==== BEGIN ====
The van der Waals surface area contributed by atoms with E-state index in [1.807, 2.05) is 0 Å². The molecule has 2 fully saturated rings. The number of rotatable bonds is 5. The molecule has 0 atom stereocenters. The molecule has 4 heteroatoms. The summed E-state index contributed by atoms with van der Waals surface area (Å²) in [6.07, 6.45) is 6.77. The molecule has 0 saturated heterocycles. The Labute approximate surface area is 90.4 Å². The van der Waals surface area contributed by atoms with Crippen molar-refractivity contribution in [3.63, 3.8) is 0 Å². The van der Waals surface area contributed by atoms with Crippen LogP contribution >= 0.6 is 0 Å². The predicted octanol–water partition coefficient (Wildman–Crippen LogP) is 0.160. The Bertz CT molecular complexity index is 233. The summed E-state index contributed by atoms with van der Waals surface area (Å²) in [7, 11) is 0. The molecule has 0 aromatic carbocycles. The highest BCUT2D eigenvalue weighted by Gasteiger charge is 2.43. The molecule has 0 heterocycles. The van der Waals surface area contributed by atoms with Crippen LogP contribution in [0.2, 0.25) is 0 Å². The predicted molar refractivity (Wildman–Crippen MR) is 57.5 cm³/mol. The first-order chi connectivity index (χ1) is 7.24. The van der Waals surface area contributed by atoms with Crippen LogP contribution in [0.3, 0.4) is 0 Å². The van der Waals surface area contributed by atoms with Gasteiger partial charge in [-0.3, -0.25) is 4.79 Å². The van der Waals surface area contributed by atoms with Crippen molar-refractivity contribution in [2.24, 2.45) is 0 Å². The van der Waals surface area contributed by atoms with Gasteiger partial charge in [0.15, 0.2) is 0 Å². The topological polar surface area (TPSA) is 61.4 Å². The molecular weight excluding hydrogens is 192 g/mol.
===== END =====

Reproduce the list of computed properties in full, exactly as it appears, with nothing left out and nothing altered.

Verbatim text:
The van der Waals surface area contributed by atoms with E-state index in [1.807, 2.05) is 0 Å². The molecule has 2 fully saturated rings. The number of rotatable bonds is 5. The molecule has 0 atom stereocenters. The molecule has 4 heteroatoms. The summed E-state index contributed by atoms with van der Waals surface area (Å²) in [6.07, 6.45) is 6.77. The molecule has 0 saturated heterocycles. The Labute approximate surface area is 90.4 Å². The van der Waals surface area contributed by atoms with Crippen molar-refractivity contribution in [3.63, 3.8) is 0 Å². The van der Waals surface area contributed by atoms with Crippen LogP contribution >= 0.6 is 0 Å². The predicted octanol–water partition coefficient (Wildman–Crippen LogP) is 0.160. The Bertz CT molecular complexity index is 233. The summed E-state index contributed by atoms with van der Waals surface area (Å²) in [7, 11) is 0. The molecule has 0 aromatic carbocycles. The highest BCUT2D eigenvalue weighted by Gasteiger charge is 2.43. The molecule has 0 heterocycles. The van der Waals surface area contributed by atoms with Crippen LogP contribution in [0.2, 0.25) is 0 Å². The predicted molar refractivity (Wildman–Crippen MR) is 57.5 cm³/mol. The first-order chi connectivity index (χ1) is 7.24. The van der Waals surface area contributed by atoms with Crippen LogP contribution in [0.3, 0.4) is 0 Å². The van der Waals surface area contributed by atoms with Gasteiger partial charge in [-0.3, -0.25) is 4.79 Å². The van der Waals surface area contributed by atoms with Crippen molar-refractivity contribution in [2.24, 2.45) is 0 Å². The van der Waals surface area contributed by atoms with Gasteiger partial charge in [0.15, 0.2) is 0 Å². The topological polar surface area (TPSA) is 61.4 Å². The molecular weight excluding hydrogens is 192 g/mol.